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For the Love of the Game

Richmond bike polo players travel seven hours to swing their sticks in New York’s Pit.

By Krista Carlson

Photos by Doug Dalrymple,

“Body up on him! Body up on him!” The excited cry echoes from the sidelines at The Pit, New York’s informally designated bike polo court. On the concrete court, six players weave and sweep across the large open courtyard vying for possession of the ball. As Ace contends with an opponent and the two all but tangle, his teammates on the bench urge him to muscle the man in the way, well, out of the way.

Body-to-body is one of three legal forms of contact in bike polo, a co-ed game that mimics traditional polo with urban equipment in an urban setting. Bike-to-bike and mallet-to-mallet are also legal (within some sort of reason); the general term is “like-to-like contact”—so when one player’s bike cuts off another; or the tubular metal mallet shafts smack against one another and lock together as two players cross, it’s fair play.

“You got time!” a teammate on the bench calls out once, twice, three times. He’s letting his man know that he’s far enough from his opponents to take a moment to calculate his next move and ready his shot. It’s a game of inches and split-second decisions, where speed and control play equally important roles.

On this particular Sunday, the energy is higher than normal, in an arena where the sweat and adrenaline already pour out heavy on a regular day. Eight Richmond players have endured a seven-hour trek to face off against New York’s A-line in the NY Menace Minor, a bench minor format competition.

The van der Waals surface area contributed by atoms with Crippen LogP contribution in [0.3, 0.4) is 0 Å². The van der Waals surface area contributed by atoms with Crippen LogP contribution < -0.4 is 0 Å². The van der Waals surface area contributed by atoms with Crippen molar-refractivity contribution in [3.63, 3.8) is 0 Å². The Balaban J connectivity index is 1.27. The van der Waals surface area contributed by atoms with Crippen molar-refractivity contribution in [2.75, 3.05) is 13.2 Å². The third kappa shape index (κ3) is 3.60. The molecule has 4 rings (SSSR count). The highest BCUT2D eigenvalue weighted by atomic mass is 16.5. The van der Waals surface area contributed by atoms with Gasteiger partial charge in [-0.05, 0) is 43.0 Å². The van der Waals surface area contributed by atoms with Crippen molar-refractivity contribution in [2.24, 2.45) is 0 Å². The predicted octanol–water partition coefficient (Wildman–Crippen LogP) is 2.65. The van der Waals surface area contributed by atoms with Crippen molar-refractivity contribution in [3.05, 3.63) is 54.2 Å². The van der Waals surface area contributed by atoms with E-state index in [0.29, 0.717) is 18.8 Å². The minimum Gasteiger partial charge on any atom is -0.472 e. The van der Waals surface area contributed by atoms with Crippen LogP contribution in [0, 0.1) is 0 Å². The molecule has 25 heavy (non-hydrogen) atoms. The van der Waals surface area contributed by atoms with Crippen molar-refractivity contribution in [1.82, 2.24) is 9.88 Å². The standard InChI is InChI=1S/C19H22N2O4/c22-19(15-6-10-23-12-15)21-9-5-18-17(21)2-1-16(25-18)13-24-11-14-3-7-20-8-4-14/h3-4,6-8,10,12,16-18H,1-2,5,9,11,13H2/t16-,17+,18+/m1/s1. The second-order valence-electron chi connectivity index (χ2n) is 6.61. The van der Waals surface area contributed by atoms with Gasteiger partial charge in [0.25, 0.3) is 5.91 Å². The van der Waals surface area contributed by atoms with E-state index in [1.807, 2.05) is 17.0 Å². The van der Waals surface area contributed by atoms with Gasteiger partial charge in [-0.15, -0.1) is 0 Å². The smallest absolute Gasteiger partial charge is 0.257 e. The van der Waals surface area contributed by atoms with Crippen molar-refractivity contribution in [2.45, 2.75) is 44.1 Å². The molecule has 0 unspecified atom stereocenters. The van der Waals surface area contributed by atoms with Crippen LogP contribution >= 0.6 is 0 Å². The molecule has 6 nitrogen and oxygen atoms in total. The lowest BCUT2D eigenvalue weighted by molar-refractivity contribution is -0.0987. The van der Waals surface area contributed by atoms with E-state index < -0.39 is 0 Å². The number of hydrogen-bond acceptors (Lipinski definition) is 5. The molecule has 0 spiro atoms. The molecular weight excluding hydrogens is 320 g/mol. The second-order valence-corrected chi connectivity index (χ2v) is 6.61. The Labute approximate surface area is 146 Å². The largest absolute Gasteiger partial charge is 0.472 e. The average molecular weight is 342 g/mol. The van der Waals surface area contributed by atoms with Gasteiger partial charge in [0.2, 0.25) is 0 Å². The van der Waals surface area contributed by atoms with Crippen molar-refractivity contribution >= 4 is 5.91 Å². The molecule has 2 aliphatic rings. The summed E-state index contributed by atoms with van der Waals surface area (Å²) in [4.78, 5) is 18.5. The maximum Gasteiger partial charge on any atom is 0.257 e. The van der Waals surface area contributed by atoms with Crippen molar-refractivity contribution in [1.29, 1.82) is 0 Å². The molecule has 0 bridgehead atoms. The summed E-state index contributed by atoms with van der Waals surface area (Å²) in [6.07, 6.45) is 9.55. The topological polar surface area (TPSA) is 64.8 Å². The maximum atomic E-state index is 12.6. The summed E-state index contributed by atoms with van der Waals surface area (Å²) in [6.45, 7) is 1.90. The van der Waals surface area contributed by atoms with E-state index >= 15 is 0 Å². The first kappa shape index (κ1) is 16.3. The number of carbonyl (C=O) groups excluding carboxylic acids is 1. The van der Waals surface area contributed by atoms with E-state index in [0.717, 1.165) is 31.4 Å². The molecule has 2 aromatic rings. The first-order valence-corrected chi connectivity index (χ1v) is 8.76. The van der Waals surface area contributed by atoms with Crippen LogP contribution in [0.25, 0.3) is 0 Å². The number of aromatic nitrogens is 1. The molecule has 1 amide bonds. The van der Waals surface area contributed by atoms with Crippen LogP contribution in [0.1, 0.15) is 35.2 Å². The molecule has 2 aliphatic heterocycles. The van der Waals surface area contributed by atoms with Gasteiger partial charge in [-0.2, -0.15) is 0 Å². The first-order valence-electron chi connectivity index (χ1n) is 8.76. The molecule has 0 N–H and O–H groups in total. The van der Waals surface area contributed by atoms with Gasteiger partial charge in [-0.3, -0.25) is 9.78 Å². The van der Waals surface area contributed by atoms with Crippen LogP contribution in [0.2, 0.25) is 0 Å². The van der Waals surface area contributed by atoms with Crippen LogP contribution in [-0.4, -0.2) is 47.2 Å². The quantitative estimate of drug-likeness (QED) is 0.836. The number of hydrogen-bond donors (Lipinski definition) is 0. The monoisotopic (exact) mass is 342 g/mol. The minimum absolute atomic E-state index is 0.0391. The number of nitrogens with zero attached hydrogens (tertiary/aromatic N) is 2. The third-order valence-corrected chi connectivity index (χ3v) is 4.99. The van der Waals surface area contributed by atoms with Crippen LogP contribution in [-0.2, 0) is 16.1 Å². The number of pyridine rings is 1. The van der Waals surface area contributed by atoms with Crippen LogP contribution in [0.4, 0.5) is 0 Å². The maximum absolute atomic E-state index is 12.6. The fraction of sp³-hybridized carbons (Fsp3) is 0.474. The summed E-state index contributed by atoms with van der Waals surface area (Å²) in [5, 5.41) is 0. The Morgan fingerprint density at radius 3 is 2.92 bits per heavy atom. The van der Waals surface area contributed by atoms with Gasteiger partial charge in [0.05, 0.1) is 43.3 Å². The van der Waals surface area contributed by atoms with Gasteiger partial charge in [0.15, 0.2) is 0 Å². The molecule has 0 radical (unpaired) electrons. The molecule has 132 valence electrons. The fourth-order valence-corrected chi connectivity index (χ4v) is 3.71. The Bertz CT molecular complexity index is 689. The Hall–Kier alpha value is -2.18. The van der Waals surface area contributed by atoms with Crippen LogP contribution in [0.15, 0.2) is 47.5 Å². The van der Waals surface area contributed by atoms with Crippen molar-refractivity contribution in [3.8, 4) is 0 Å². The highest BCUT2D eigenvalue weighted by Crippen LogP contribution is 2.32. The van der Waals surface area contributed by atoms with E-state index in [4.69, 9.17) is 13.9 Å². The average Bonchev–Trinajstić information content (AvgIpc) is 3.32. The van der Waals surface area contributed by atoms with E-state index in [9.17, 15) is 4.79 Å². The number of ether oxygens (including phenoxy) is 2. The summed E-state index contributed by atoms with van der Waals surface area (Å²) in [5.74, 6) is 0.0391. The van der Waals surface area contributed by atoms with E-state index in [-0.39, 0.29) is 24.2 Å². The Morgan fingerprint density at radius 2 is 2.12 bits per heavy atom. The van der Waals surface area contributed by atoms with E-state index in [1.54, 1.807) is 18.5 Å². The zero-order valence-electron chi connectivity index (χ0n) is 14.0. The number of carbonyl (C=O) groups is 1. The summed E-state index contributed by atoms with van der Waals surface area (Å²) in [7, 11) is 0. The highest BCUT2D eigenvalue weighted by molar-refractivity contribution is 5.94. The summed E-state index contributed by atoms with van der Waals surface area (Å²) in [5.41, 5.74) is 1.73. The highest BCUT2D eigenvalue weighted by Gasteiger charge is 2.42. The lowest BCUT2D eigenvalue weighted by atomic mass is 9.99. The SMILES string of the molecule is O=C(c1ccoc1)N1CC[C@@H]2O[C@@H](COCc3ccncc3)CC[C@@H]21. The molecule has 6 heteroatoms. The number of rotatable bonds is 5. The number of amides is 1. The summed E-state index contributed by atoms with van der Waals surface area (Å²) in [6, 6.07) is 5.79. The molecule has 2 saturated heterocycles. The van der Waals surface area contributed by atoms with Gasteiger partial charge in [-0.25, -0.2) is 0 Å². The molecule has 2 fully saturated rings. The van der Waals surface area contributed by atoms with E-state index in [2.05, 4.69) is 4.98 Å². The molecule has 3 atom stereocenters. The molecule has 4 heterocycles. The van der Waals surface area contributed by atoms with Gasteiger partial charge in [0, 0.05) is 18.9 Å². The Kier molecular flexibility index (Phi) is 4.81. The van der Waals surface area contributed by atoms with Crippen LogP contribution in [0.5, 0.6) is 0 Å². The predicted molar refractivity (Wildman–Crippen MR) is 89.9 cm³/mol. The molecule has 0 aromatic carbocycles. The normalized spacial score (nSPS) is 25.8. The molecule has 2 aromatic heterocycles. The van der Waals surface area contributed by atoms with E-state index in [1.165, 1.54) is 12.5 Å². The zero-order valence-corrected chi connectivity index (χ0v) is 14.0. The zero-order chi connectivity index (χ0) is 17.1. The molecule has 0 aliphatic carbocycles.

The bench minor format differs from traditional bike polo games in that teams are comprised of anywhere from six to nine players who rotate on and off the court, rather than fixed teams of three. There are still only three players per team on the court at all times, but the rotation format allows for longer games: Rather than playing to five points or 10-15 minutes, these bench games consist of two 20-minute periods with a 10-minute halftime; teams battle it out to score as many goals as possible.

Competition is more intense in these games where the players need not be so concerned with endurance and reserving energy; rather they can play their hardest in short bursts and then rotate out. The format has become more popular recently, being employed to carry out larger scale events such as the Chicago Bench Minor II in June, the second bench-style event to carry out a nationwide draft, effectively establishing cream-of-the-crop teams combining players from all regions, as well as the more localized Menace Minor, pitting city-based teams against one another. Similar events are being implemented across the different regions of North America and other parts of the world as well.

“Come back, Chombo! Come back!” Adam “Menace” shouts from the New York’s bench zone, which is really just a ramp leading onto the court. Three players from each squad are on the court at any time, while the rest of the team stands anxiously at the sidelines, acting as extra eyes on the game while they await the moment that they will be sent out onto the court.